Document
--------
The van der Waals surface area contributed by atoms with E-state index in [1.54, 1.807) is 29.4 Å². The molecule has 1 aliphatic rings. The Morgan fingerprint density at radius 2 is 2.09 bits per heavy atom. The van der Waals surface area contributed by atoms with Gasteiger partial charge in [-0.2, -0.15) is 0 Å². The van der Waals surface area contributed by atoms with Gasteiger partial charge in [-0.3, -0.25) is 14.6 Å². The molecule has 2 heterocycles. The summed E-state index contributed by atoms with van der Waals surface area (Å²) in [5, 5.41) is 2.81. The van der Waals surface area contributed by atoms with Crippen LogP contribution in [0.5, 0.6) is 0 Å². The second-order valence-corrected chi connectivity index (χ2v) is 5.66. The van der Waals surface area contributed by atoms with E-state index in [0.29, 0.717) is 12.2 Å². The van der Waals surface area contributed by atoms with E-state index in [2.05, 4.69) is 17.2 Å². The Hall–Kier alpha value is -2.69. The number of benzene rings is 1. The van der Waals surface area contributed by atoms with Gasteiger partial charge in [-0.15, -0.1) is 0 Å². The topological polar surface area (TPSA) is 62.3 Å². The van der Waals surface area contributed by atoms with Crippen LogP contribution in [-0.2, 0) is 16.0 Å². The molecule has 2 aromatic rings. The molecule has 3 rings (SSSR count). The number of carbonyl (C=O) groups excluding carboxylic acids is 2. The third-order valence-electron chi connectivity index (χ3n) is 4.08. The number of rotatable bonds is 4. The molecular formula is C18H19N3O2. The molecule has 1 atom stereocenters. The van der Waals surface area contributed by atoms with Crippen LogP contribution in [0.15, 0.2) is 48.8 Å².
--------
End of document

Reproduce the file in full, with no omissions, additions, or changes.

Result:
The van der Waals surface area contributed by atoms with E-state index in [1.54, 1.807) is 29.4 Å². The molecule has 1 aliphatic rings. The Morgan fingerprint density at radius 2 is 2.09 bits per heavy atom. The van der Waals surface area contributed by atoms with Gasteiger partial charge in [-0.2, -0.15) is 0 Å². The van der Waals surface area contributed by atoms with Gasteiger partial charge in [-0.3, -0.25) is 14.6 Å². The molecule has 2 heterocycles. The summed E-state index contributed by atoms with van der Waals surface area (Å²) in [5, 5.41) is 2.81. The van der Waals surface area contributed by atoms with Crippen LogP contribution in [0.5, 0.6) is 0 Å². The second-order valence-corrected chi connectivity index (χ2v) is 5.66. The van der Waals surface area contributed by atoms with E-state index in [0.29, 0.717) is 12.2 Å². The van der Waals surface area contributed by atoms with E-state index in [2.05, 4.69) is 17.2 Å². The Hall–Kier alpha value is -2.69. The number of benzene rings is 1. The van der Waals surface area contributed by atoms with Gasteiger partial charge in [-0.15, -0.1) is 0 Å². The topological polar surface area (TPSA) is 62.3 Å². The van der Waals surface area contributed by atoms with Crippen LogP contribution in [-0.2, 0) is 16.0 Å². The molecule has 2 aromatic rings. The molecule has 3 rings (SSSR count). The number of carbonyl (C=O) groups excluding carboxylic acids is 2. The third-order valence-electron chi connectivity index (χ3n) is 4.08. The number of rotatable bonds is 4. The molecular formula is C18H19N3O2. The molecule has 1 atom stereocenters. The van der Waals surface area contributed by atoms with Crippen LogP contribution in [0.15, 0.2) is 48.8 Å².